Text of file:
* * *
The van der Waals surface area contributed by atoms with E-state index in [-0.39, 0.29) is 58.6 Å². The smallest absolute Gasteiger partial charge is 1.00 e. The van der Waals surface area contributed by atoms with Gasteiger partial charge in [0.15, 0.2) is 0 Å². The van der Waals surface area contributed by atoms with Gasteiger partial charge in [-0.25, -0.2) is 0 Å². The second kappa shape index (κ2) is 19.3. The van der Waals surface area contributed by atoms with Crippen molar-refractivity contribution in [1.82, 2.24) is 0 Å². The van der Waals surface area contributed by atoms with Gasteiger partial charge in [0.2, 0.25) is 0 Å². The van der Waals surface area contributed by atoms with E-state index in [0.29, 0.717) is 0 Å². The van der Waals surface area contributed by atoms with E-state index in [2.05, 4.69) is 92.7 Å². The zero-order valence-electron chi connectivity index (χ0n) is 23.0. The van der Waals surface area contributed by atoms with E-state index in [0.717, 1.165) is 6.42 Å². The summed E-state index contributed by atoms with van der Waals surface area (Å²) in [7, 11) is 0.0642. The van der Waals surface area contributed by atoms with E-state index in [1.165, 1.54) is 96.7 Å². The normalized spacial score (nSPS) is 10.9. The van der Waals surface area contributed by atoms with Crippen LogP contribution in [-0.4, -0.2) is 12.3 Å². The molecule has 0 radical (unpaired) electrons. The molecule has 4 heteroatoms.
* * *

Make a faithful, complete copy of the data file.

The van der Waals surface area contributed by atoms with E-state index in [-0.39, 0.29) is 58.6 Å². The smallest absolute Gasteiger partial charge is 1.00 e. The van der Waals surface area contributed by atoms with Gasteiger partial charge in [0.15, 0.2) is 0 Å². The van der Waals surface area contributed by atoms with Gasteiger partial charge in [-0.25, -0.2) is 0 Å². The second kappa shape index (κ2) is 19.3. The van der Waals surface area contributed by atoms with Crippen molar-refractivity contribution in [1.82, 2.24) is 0 Å². The van der Waals surface area contributed by atoms with Gasteiger partial charge in [0.2, 0.25) is 0 Å². The van der Waals surface area contributed by atoms with E-state index in [0.29, 0.717) is 0 Å². The van der Waals surface area contributed by atoms with E-state index in [2.05, 4.69) is 92.7 Å². The zero-order valence-electron chi connectivity index (χ0n) is 23.0. The van der Waals surface area contributed by atoms with E-state index in [0.717, 1.165) is 6.42 Å². The summed E-state index contributed by atoms with van der Waals surface area (Å²) in [7, 11) is 0.0642. The van der Waals surface area contributed by atoms with E-state index in [1.165, 1.54) is 96.7 Å². The normalized spacial score (nSPS) is 10.9. The van der Waals surface area contributed by atoms with Crippen LogP contribution in [-0.4, -0.2) is 12.3 Å². The molecule has 0 radical (unpaired) electrons. The molecule has 4 heteroatoms.